The slow, jerky road to recovery
by Peggy Vaughan

It's easy to get discouraged at the slow pace of progress in dealing with an affair. But no one goes through a neat 1, 2, 3 step process. That's just not the way it works. It's more a matter of two steps forward and one step back—with occasional times when it feels like things are right back where they started!

Surviving this jerky road to recovery may be a little easier to bear by understanding that this is absolutely common. And that while at times it may seem hopeless, with consistent effort at working together to deal with it, you can eventually succeed. (For a visual depiction of this process, see the Graph of Recovery on the last page of our handbook, Recovering from Affairs.)

Here's an excerpt from "Beyond Affairs" where I describe the way it felt for me when we were in the middle of this effort:

    "This yo-yo up and down in my ability to cope with his affairs continued to keep me off balance for two or three years. There were times when things would be great and I'd think I was over the hump and had adjusted. Then...Bam! I'd get knocked all the way back down into a depression.

    "I frequently wished I could have amnesia. That seemed to be the only way I could forget the past. Also, I wished for time to pass. I'd always heard that time heals, but I never heard just how much time it takes. I didn't know whether I could last long enough.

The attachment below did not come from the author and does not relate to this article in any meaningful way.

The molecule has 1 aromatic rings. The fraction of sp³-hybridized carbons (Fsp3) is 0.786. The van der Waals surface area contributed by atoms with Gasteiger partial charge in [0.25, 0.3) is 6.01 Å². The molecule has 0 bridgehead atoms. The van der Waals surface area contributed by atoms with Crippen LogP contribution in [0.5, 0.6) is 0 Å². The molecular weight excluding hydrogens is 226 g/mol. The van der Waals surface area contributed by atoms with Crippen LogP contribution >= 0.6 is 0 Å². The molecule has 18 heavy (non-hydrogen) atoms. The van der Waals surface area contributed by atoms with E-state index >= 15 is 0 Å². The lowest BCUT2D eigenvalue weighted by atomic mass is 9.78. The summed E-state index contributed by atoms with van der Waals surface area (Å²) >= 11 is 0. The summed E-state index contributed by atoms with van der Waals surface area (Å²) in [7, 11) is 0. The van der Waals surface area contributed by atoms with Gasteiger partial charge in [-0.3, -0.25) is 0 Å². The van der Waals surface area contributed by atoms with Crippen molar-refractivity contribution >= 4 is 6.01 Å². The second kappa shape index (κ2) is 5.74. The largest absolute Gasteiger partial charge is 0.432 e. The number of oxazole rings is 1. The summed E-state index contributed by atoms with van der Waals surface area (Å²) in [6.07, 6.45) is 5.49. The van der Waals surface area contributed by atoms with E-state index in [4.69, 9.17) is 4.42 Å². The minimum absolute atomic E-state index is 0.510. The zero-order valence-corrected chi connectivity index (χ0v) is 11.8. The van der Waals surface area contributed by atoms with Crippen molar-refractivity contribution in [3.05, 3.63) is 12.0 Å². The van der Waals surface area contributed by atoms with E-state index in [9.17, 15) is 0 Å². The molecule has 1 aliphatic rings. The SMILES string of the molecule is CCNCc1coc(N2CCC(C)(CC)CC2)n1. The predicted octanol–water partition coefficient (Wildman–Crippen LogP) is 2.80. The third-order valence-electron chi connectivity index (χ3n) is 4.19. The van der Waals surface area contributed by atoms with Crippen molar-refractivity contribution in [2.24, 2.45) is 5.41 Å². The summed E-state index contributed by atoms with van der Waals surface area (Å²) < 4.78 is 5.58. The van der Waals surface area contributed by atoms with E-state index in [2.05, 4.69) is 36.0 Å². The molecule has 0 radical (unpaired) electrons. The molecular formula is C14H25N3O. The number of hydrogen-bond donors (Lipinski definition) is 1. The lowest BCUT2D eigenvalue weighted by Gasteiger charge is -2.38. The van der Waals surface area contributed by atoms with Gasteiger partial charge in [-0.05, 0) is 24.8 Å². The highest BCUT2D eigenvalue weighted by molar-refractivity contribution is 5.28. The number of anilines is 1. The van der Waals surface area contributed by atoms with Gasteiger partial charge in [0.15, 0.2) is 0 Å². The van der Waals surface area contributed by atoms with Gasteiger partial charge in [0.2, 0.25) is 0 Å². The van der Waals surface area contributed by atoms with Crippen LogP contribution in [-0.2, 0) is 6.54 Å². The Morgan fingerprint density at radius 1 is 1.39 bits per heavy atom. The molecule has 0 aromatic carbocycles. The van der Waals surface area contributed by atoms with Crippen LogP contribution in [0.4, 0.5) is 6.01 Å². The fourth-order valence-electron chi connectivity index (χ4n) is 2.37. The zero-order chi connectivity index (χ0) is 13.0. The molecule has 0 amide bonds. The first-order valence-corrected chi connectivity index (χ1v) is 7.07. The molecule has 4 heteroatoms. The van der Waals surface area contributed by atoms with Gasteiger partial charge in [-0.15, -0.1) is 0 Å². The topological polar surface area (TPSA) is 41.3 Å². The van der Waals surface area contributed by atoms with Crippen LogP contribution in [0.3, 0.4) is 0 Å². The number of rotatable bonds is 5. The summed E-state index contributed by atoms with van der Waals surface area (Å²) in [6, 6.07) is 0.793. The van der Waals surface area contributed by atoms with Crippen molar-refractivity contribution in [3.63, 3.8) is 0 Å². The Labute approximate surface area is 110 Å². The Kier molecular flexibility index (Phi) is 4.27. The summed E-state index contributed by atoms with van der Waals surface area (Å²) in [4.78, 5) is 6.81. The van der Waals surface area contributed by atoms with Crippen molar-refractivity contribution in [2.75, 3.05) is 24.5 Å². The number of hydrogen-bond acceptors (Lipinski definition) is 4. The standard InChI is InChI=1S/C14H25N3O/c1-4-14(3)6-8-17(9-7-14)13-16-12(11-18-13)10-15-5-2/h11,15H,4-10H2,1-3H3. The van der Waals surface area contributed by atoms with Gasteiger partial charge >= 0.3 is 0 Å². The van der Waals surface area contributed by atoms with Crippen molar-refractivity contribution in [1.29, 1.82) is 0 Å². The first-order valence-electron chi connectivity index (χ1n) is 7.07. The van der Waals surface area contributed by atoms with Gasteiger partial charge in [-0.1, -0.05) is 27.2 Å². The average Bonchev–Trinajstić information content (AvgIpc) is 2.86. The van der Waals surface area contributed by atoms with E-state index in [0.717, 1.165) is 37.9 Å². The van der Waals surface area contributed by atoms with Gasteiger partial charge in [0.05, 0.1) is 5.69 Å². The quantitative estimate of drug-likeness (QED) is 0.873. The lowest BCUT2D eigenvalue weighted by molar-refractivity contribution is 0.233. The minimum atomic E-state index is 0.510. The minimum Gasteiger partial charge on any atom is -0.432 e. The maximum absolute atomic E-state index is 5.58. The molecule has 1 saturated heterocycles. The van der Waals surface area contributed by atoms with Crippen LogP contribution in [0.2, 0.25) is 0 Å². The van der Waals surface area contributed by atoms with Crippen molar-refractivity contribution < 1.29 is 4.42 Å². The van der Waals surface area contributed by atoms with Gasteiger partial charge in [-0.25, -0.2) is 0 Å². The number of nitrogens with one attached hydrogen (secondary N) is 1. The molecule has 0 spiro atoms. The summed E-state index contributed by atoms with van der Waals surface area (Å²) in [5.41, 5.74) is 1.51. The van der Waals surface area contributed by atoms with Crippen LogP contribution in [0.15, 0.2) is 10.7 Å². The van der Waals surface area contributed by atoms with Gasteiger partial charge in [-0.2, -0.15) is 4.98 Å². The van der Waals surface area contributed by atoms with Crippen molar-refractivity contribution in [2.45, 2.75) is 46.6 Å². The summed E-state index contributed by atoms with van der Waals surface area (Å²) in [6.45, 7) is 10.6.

"We spent many, many hours talking about our feelings and trying to get a handle on the whole experience. Little by little it got easier to handle the emotional aspects too...Finally, one day the pain just slipped away when I didn't even notice."

(end of excerpt from Beyond Affairs)

As described above, this entire process took a couple of years, despite both of us making a tremendous effort to do it more quickly. In the final analysis, there are no shortcuts; this issue can not be buried or "gone around;" it just has to be gone through.

While no one would "choose" to go through this; it can, as with many life crises, be used as an opportunity to develop a closer, more honest, more trusting relationship than you ever had before--or than you could have had without doing this kind of joint work in dealing with this issue.

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